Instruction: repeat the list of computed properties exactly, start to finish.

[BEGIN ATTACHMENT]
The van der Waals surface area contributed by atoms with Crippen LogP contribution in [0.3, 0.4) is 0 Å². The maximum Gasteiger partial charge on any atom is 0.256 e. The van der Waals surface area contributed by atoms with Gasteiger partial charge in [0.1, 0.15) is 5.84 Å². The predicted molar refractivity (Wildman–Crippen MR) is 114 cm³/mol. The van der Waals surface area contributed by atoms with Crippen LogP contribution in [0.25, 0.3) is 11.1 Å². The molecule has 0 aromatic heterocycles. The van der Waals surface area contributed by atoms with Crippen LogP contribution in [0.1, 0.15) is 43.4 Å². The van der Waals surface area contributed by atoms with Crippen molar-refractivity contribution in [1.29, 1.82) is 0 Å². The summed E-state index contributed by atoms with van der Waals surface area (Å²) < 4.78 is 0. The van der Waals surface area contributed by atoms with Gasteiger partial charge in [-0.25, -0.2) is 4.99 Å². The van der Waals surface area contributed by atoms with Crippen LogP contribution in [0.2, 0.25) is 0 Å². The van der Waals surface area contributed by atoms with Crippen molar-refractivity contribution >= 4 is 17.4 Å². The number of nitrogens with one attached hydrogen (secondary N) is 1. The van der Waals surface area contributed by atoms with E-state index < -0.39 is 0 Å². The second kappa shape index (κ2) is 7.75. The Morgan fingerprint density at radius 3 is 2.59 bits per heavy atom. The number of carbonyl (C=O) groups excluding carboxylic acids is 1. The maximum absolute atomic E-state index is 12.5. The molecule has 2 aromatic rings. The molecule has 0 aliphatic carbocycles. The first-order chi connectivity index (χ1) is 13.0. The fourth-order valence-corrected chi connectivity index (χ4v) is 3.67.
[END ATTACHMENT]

The van der Waals surface area contributed by atoms with Crippen LogP contribution in [0.3, 0.4) is 0 Å². The maximum Gasteiger partial charge on any atom is 0.256 e. The van der Waals surface area contributed by atoms with Gasteiger partial charge in [0.1, 0.15) is 5.84 Å². The predicted molar refractivity (Wildman–Crippen MR) is 114 cm³/mol. The van der Waals surface area contributed by atoms with Crippen LogP contribution in [0.25, 0.3) is 11.1 Å². The molecule has 0 aromatic heterocycles. The van der Waals surface area contributed by atoms with Crippen LogP contribution in [0.1, 0.15) is 43.4 Å². The van der Waals surface area contributed by atoms with Crippen molar-refractivity contribution in [1.29, 1.82) is 0 Å². The summed E-state index contributed by atoms with van der Waals surface area (Å²) < 4.78 is 0. The van der Waals surface area contributed by atoms with Gasteiger partial charge in [-0.25, -0.2) is 4.99 Å². The van der Waals surface area contributed by atoms with Crippen LogP contribution in [0.2, 0.25) is 0 Å². The van der Waals surface area contributed by atoms with Crippen molar-refractivity contribution >= 4 is 17.4 Å². The number of nitrogens with one attached hydrogen (secondary N) is 1. The van der Waals surface area contributed by atoms with E-state index < -0.39 is 0 Å². The second kappa shape index (κ2) is 7.75. The Morgan fingerprint density at radius 3 is 2.59 bits per heavy atom. The number of carbonyl (C=O) groups excluding carboxylic acids is 1. The maximum absolute atomic E-state index is 12.5. The molecule has 2 aromatic rings. The molecule has 0 aliphatic carbocycles. The first-order chi connectivity index (χ1) is 13.0. The fourth-order valence-corrected chi connectivity index (χ4v) is 3.67.